Everything You Need to Know About 4WD Flares


Having your tyres stick out from the body of your vehicle is illegal in most states in Australia. This is the case when your tyres have a width that is larger than usual, or the rim’s offset is reduced. Another benefit of installing them is it will protect the paintwork and panels of your vehicle. 4WD flares prevent rocks flicked by your tyres to damage the body of your vehicle or other vehicles as well. 

Photo Credits

There are also a lot of styles, textures, and colours that you can choose from which will improve the look of your vehicle.

So, do you really need to install 4WD flares? Yes, because it adds style to your vehicle, to abide with the law that requires it, to hide rust or damage around the wheels, to prevent damaging other vehicles, and to replace damaged built-in 4WD flares. 

Before installing your own flares, read more to know about different styles of 4WD flares and how to install them. 

What Styles Of 4WD Flares Are Available?

If you’ve decided to install 4WD flares to comply with regulations or to simply improve your vehicle’s look, you should find something that matches your taste. There are a lot of variations that are available on the market but there are only 4 main types that you should consider. These include:

OE Style: Photo Credits
  • OE Style: this type of 4WD flare is meant for users who want to upgrade the design of their vehicle but still maintain a reserved look. These flares are also perfect for hiding small damage or rust. However, in order to install them, you’ll need to drill new holes as attaching them to the same factory holes will not work.
Street Style
  • Street Style: this is the choice for those of you who want to have a bit more low-key looking flares on their vehicle. Street style flares are sleeker than OE style, but they still protect the wheel well and the body of your vehicle.
Pocket Style
  • Bolt/Pocket Style: these are perfect for those who want their vehicle to look more rugged and show-off that it can survive most 4WD tracks. It doesn’t just offer looks as they are tough and can survive the roughest ride. The flares have a bolted look; however, they are just there for styling and pocket style flares require a no-drill installation. 
Extended Style: Photo Credits
  • Extended Style: these flares look more reserved than the pocket style flares but they still offer the same protection that the latter does.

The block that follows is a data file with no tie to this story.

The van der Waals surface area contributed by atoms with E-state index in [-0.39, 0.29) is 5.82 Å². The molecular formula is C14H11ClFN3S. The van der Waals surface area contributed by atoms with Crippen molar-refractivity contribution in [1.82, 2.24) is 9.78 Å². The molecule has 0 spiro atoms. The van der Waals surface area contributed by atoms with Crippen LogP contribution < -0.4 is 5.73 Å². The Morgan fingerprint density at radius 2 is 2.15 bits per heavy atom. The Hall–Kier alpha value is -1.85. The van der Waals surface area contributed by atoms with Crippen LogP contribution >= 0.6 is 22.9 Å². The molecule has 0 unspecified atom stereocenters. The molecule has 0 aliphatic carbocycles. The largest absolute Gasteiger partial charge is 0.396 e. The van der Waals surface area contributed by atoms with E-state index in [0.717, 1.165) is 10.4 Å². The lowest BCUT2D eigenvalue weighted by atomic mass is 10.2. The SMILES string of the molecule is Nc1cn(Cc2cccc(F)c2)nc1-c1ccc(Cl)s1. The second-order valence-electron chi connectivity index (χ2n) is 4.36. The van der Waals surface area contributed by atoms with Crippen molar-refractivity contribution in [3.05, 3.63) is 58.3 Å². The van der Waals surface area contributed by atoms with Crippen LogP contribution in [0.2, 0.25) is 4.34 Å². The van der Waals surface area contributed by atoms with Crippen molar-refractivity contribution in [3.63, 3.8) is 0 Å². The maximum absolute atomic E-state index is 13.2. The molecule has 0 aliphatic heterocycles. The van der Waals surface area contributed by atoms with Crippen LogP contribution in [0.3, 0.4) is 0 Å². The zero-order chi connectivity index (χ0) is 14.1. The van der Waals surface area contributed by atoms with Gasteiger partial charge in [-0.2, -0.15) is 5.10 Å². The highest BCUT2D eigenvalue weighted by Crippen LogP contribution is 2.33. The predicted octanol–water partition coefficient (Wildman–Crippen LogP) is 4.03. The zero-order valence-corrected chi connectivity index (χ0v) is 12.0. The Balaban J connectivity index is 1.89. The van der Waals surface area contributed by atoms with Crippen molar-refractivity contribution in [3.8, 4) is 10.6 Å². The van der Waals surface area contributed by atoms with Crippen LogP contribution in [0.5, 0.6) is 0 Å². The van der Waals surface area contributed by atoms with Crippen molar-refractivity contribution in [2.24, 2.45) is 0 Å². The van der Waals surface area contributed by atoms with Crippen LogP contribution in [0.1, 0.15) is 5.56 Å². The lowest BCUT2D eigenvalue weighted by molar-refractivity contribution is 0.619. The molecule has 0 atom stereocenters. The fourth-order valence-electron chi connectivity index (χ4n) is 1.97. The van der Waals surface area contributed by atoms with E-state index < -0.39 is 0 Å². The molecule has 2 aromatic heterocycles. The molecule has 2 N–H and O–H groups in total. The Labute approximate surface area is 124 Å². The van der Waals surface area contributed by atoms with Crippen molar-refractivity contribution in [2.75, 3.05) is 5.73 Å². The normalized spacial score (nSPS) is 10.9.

All 4WD flares can be repainted to the colour of your choice. Some brands even offer you to pre-customised the look including the flare’s texture before delivering them to you.

What Are 4WD Flares Made Of? Which One Should I Get?

Most 4WD vehicles come with fibreglass flares that will suffice with the built-in tyres. However, if you want to go off-roading with ease, fitting a larger tyre is a necessity. This will make the built-in 4WD flare not enough to cover the wheels and protect your vehicle. So, these are some of the best 4WD flare materials that we recommend:

Plastic Flares
  • Fibreglass: perfect for those who don’t want to alter the look of their vehicle. They are usually made to match the paintwork of your vehicle, so you will have to spend around $150-300 or more (if you want it to be customised). Some people even fit two fibreglass flares (one above the other) to fit the extra width of the larger tyre.
  • Plastic: these are far more durable than fibreglass. They are common for most 4WD vehicles like Jeeps; however, they are not the most affordable option. They can also be bolted directly on the sides of your vehicle.
  • Flexy: these flares are made from rubber and slightly curves to accommodate the extra width. They also have a space along the edge to accommodate the slide spring steel. This will give you a more natural curve on your wheel arch. Compared to the first two types, they cost less at around $50-70. Flexy flares also come in a variety of widths, but most people get the 30mm and 60mm widths for their vehicles. These are also great because when they are hit by debris, they fold in and fold back out which lessens the chance that it will get broken. 
  • Garden Edging: this is the cheapest of all the 4WD flares. They cost around $15 a metre and you can decide how long or wide your flares are going to be. It is also easy to install because will just screw the inner lip of the guards to the body of the vehicle and you’re done! If you put in a little effort into making it, you will have a decent looking 4WD flare. However, they’re very solidly built so the screws will likely snap or the guard will be damaged with enough impact.  
  • Rubber: these are practically the same price as flexy flares. They are widely available (Clark Rubber store) and you can choose from many colours and profiles. They are also easy to install as you will only need to screw or cable tie them in your wheel arches.

How Do I Install 4WD Flares on My Vehicle?